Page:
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The SEGA AGES sequence works greatest when it shines a lightweight on a forgotten or unavailable sport. Enter G-LOC Air Battle, a comparatively obscure arcade title from 1990. Whereas G-LOC noticed a number of console ports within the 90s, the arcade model has by no means been out there on dwelling programs—till now. All the pieces good and not-so-good concerning the sport is retained on Nintendo’s hybrid, buttressed with on-line leaderboards, some nifty presentation choices, and a model new “AGES” mode.
Typically thought of an off-shoot of SEGA’s extra well-known After Burner sequence, G-LOC—which stands for G-force induced lack of consciousness—is an motion sport the place gamers pilot a fighter airplane via a number of levels full of enemy vessels. In contrast to After Burner, the motion takes place from a first-person cockpit view, besides in uncommon circumstances when the digital camera pulls again to a third-person perspective to establish a tailing bogey.
The controls and motion are easy and easy. You may pilot your jet via a number of scrolling levels, downing enemy plane (and typically ships and marine installations) with a rapid-fire Vulcan gun or heat-seeking missiles. On increased problem ranges gamers have entry to thrust and afterburners plus better management of the jet’s roll, permitting extra breakneck maneuvers and even inverted flight. The purpose of the sport: destroy every stage’s requisite variety of enemies earlier than a timer runs down. On this approach, G-LOC is one thing of a cross between the aerial daredevilry of After Burner and the time-based driving of Out Run.
It makes for a enjoyable and thrilling expertise—to a degree. Whereas G-LOC‘s sense of velocity, top, and motion is nice—SEGA’s arcade system Y Board does some heavy lifting right here—the sport finally sits on the quick, repetitive facet. That is an arcade title via and thru, with easy instructions, unvaried gameplay, and temporary levels. A single playthrough may take solely 5 to 10 minutes, relying on the issue setting (increased settings embrace extra levels).
G-LOC, then, is designed with excessive scores in thoughts. Figuring out this, the port masters at M2, who introduced this title to Swap, added in on-line leaderboards for all three problem ranges. Whereas G-LOC‘s moment-to-moment gameplay is merely first rate, pushing your self to complete the sport extra shortly and effectively—and in so doing climbing the leaderboards—is surprisingly satisfying.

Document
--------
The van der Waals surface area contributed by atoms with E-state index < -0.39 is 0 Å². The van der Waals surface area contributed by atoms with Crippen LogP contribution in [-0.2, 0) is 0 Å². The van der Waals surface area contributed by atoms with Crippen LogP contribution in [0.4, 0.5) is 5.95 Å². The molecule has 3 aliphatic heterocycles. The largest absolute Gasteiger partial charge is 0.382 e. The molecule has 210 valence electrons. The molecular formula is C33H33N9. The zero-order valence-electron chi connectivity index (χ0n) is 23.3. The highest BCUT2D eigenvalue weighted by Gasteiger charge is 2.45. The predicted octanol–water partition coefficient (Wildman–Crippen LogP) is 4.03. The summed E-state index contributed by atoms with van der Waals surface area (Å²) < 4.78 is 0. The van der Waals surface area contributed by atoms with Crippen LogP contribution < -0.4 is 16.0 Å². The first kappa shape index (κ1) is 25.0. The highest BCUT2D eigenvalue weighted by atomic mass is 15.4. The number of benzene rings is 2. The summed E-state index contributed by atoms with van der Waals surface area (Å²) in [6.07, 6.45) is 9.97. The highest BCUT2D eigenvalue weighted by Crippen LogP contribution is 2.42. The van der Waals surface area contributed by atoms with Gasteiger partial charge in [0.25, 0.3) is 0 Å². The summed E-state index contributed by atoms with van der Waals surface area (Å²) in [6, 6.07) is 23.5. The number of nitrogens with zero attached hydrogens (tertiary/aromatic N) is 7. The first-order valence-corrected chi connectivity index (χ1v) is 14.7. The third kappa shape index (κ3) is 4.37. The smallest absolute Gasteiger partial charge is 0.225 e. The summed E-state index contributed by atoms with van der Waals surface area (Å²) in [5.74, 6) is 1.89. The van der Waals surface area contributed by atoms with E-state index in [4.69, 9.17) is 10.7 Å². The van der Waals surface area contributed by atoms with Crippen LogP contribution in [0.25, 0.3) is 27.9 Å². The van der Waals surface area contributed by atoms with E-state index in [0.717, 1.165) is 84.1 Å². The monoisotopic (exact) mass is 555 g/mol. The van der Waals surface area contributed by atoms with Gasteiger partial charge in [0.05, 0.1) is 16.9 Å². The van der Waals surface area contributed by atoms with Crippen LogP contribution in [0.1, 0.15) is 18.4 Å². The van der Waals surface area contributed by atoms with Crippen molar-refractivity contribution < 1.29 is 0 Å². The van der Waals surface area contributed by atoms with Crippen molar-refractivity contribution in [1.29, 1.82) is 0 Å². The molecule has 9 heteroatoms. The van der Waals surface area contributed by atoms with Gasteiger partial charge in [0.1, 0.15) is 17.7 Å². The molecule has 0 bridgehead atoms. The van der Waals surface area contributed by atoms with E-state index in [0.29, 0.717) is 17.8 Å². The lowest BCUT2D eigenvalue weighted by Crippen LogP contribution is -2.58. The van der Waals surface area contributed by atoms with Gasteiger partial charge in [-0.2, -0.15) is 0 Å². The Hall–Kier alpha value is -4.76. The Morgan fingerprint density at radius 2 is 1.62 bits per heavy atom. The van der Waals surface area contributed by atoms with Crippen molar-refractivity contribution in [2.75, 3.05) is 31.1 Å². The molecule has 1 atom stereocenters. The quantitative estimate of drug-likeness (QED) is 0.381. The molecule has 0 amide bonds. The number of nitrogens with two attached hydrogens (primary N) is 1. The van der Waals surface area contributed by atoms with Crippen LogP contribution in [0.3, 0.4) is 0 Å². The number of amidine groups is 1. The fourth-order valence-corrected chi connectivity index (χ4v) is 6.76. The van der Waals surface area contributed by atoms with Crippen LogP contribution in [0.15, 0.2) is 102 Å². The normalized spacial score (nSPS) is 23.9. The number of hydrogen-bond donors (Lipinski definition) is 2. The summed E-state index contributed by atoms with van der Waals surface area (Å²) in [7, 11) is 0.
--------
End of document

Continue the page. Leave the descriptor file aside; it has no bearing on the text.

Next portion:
M2 additionally added a brand-new “AGES” mode, to offer some further substance. It takes the core gameplay loop, limits it to a single problem setting, gives a single credit score, and provides extra enemies, extra missiles, and a extra highly effective lock-on system. With a brand new set of 16 ranges, it is a enjoyable bonus that, alongside on-line leaderboards, makes G-LOC on Swap rather more than a easy port. That is merely one of the best ways to expertise the sport—outdoors of the costly and uncommon R360 motion-based rotating arcade cupboard.
One other reward from M2: a wide range of display filters and HUD choices, together with a transferring cupboard show designed to recreate the unique hydraulic-powered arcade cupboard. You may also experiment with a smoothing filter and scan traces. Even with out these extras, G-LOC is a deal with for the eyes because of scrolling textures, sprite rotation, and pre-rendered 3D graphics—all courtesy of the Y Board. There are additionally some neat particular results like a cracked cover. 30 years later it nonetheless appears rattling good.
G-LOC is the proper type of sport for SEGA AGES. It is a comparatively unknown arcade title by no means earlier than out there on dwelling programs, some watered-down console ports however. Whereas the Swap model inherits the unique sport’s unvaried, repetitive gameplay and short-lived periods, it mitigates these points because of on-line leaderboards, a model new AGES mode, and a transferring arcade cupboard show—no quarters required.
This evaluation relies on a digital copy of SEGA AGES G-LOC: Air Battle for the NS, offered by the writer.